2. Heroin detox is unpleasant enough without adding isolation to the mix.

People in the throes of non-life-threatening but severe pain have been known to express sentiments like, “The only thing keeping me alive is the hope of dying.” Most people who have been through heroin detox can relate: the period 24–72 hours after the last dose, in particular, is often so miserable that it feels anything would be better than enduring it one more second. Too many people give up the fight and resort to an “anything”—which sometimes means literal suicide, but more often entails reaching for a fresh dose of heroin. That second option is barely safer than an actual suicide attempt, since re-dosing a physically weakened, partly detoxed body carries a major risk of lethal overdose.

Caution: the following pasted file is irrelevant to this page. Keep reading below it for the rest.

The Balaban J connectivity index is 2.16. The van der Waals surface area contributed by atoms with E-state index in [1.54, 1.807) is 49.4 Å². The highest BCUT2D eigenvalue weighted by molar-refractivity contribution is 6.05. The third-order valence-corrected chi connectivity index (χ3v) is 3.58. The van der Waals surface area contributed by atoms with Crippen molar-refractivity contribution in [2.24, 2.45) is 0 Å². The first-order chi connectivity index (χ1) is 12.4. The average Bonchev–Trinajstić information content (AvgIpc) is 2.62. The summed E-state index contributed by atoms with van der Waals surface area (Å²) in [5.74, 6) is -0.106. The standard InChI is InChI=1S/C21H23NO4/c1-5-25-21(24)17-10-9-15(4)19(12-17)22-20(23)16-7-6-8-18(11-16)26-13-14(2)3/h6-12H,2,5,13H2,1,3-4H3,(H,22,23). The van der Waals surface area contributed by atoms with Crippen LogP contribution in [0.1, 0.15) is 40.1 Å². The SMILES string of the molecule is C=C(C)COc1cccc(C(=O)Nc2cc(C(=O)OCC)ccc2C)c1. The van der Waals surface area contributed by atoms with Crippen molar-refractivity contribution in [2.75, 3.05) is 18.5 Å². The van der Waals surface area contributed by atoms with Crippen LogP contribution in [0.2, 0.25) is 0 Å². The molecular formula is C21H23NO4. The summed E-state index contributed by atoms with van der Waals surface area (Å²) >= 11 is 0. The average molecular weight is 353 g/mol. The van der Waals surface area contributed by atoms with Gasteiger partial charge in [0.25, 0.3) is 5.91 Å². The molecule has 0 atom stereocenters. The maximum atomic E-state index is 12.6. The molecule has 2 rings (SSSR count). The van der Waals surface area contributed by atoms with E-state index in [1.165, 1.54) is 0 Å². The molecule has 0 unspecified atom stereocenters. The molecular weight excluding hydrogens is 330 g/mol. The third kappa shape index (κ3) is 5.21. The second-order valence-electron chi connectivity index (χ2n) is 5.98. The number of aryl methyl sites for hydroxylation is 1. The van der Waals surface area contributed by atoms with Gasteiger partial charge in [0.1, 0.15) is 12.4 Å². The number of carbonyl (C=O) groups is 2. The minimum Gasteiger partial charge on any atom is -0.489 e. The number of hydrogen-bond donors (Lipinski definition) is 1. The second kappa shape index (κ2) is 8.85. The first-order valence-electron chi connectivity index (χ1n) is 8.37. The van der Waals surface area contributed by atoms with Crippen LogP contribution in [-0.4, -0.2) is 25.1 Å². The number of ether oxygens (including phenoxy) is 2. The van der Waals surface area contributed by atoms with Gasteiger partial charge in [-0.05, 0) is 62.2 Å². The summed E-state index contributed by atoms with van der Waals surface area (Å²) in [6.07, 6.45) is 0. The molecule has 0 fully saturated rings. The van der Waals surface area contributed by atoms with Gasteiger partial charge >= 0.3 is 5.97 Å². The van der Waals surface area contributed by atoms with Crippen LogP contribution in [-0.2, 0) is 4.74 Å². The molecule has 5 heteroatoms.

Knowing that shouldn’t scare you out of attempting detox, but it should serve to highlight the advantages of professional heroin detox centers in making the experience more bearable. Treatment center staff are experts in making detoxers as comfortable as possible. They’ll brief you in advance on what to expect and how to minimize the worst of it. They’ll ensure you stay adequately hydrated and nourished, and, no less important, they can offer repeated assurance that all this will be over soon, and that the rewards of being “clean” will prove worth it.

3. The shame of admitting you need professional help is nothing compared to the potential consequences of entering withdrawal with no human help—or of continuing in addiction indefinitely.